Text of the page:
Dr. Thomas Fisher, an emergency room physician at a hospital on Chicago’s South Side, has written “The Emergency,” an up-close chronicle of the covid-19 pandemic's first year. It also tells the story of his journey as a doctor: how his upbringing on the South Side fueled his career choice, and how the realities and inequities of American health care limited his ability to help his community.
Fisher details how the failures of the American health care system — and the racial inequities it perpetuates — leave health care workers with a profound sense of moral injury.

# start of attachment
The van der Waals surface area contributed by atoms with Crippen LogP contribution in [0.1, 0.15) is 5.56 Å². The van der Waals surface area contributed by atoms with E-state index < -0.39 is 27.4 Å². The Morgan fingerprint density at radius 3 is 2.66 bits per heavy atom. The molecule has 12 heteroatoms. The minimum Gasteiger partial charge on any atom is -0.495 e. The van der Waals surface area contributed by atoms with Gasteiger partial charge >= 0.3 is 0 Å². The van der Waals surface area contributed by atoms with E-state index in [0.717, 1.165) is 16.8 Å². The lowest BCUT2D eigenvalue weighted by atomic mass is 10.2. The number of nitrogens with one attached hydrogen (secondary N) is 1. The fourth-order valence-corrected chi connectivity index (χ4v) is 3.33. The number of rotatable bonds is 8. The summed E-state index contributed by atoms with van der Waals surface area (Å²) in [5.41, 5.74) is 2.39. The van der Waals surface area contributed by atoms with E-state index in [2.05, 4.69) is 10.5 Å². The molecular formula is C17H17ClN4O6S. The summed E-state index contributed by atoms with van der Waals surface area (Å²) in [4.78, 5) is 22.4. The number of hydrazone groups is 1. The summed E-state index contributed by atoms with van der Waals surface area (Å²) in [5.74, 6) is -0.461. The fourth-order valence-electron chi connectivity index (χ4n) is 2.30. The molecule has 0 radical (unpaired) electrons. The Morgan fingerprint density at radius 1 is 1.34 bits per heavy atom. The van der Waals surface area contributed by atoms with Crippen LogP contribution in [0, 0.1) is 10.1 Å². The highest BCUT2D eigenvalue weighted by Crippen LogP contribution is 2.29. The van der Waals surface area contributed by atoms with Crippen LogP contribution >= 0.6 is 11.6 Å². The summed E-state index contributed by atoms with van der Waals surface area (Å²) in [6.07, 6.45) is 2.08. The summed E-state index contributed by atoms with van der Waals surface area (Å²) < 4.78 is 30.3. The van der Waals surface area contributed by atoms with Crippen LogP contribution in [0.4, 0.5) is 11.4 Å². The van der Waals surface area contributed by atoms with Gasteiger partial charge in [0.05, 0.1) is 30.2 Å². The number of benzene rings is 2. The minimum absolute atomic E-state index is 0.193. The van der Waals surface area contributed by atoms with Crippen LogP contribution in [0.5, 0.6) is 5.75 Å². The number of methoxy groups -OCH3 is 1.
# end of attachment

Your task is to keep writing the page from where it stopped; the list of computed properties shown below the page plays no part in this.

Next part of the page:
"Over time, when you have this conflict between what you can do and what you're supposed to do — what you wish you could do, what you're trained to do — that creates a moral conundrum,” Fisher tells host Dan Weissmann in this episode of “An Arm and a Leg.” “It also leads a lot of people to leave the profession."
"An Arm and a Leg" is a co-production of KHN and Public Road Productions.
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This article was reprinted from khn.org with permission from the Henry J. Kaiser Family Foundation. Kaiser Health News, an editorially independent news service, is a program of the Kaiser Family Foundation, a nonpartisan health care policy research organization unaffiliated with Kaiser Permanente.
Posted in: Healthcare News
Tags: Coronavirus, covid-19, Doctor, Emergency Medicine, Health Care, Hospital, Medicine, Pandemic
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